Ed Hernandez left a well-paying but unfulfilling job to become a high school science teacher. He teaches his students to use SOLIDWORKS and be self-sufficient, and his program at Tustin High school has had some major success stories. You can read Part One of Ed’s story here.
Ed Hernandez told me a story about one of his students who is a Certified SOLIDWORKS Associate (CSWA). Ed makes all of his students create a hard portfolio, where they print out all their CAD drawings and other materials and put them in a binder. One of Ed’s students graduated from his program and went on to take classes at a community college. To pay the bills, the former student also worked at a car shop where he tinted windows. One day a customer came in with a Tesla, and the student “being the guy he is,” quipped Ed, asked how he could get a car like that. The Tesla owner informed the him that he ran an engineering prototyping firm, that’s how he could own a car like that. The former student then informed him that he was SOLIDWORKS certified. To which the Tesla owner replied, “Yeah, right.” So the former student showed the car owner his certification and portfolio and, long story short, that former student got an interview and now works at that Tesla owner’s engineering prototyping firm.
“Oh my God,” I said.
“I couldn’t make it up if I wanted to,” Ed said back.
Ed spent 13 years translating nerd-speak, grinding away in technical sales, and waiting every month for his paycheck. Now he’s spent another 13 years as a high school teacher, beginning his teaching career as a math teacher, and he currently heads Tustin High School’s prestigious T-Tech Academy of Technology & Engineering. T-Tech is an award winning STEM program, starting eight years ago with a single engineering class of 25 students and blossoming into a multi-discipline, 4-year program with over 250 students.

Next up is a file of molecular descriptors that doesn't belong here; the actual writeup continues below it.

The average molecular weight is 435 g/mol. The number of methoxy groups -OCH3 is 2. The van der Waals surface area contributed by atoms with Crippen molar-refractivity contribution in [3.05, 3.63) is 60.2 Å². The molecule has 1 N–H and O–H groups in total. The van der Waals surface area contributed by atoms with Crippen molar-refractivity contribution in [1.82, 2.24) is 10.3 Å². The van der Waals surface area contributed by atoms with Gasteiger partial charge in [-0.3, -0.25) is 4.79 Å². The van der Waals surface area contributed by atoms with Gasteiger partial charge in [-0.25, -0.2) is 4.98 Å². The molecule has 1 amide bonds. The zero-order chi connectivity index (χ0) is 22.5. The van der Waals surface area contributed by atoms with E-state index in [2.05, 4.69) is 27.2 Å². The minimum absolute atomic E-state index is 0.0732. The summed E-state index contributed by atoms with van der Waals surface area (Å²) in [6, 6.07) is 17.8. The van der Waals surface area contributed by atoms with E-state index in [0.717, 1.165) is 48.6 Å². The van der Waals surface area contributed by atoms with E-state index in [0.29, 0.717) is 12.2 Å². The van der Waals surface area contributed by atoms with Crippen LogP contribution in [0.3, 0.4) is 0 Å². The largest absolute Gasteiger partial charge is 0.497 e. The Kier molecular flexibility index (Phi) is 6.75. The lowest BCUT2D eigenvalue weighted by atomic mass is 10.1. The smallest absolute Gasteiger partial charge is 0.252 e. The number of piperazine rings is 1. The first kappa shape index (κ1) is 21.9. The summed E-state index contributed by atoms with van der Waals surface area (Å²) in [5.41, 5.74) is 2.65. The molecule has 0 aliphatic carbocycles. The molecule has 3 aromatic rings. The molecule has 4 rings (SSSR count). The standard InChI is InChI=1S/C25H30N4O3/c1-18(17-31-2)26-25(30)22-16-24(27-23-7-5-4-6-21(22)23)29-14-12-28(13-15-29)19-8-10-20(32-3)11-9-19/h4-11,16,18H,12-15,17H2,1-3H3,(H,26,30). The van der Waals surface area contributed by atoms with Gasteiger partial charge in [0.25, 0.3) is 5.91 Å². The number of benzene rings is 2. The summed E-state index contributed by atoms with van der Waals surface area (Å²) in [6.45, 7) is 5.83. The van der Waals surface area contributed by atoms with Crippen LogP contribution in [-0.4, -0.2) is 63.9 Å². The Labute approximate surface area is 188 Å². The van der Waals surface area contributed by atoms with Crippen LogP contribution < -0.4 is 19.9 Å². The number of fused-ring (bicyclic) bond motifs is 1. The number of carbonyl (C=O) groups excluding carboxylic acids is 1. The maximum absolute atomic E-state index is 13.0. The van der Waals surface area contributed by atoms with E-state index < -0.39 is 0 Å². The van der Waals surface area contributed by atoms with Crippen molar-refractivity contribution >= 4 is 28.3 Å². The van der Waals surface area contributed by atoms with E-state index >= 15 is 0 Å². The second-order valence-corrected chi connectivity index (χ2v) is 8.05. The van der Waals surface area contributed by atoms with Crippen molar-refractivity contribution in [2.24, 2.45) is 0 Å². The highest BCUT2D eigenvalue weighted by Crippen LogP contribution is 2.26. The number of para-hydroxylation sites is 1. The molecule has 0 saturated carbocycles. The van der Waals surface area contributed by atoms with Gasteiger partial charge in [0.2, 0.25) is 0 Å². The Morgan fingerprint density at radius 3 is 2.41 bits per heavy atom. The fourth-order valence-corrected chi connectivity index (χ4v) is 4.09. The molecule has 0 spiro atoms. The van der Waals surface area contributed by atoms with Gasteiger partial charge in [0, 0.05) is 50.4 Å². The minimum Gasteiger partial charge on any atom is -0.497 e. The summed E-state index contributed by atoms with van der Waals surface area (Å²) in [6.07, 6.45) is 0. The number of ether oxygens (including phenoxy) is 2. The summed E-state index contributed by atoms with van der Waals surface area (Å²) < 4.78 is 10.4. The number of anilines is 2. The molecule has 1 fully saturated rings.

It began with a grant. The Tustin Unified school district was given the opportunity to apply for a STEM grant that dealt with 3D printing and CAD. “Nowadays you can get a 3D printer at Home Depot,” Ed explained, “but back then nobody had really heard of it. So my principal said, ‘Hey, you have an engineering degree. Do you want to do this thing?’ And I said, ‘Sure, beats teaching another section of bonehead algebra.’”
After receiving the original grant, Ed started training himself in SOLIDWORKS so he could teach his students. Now he uses the CSWA exam as a final exam in his sophomore Product Design and Engineering class, and 50% of his program’s 250 students are certified in SOLIDWORKS. This is Ed’s first year teaching SOLIDWORKS to sophomores—originally he only taught it to seniors, then after a few years began using the software with juniors. And he is still having the same level of success with the younger age group.
“[SOLIDWORKS] has become a cornerstone of any pre-engineering program,” Ed said. “If you do 3D modeling, you can go on to a software based approach, like video game design or graphic arts. Having that 3D modeling experience, it goes a long way. And if you do hands-on hardware, if you already know how to put your ideas into a 3D model, it’s way easier to then use those tools to make something bigger and better.”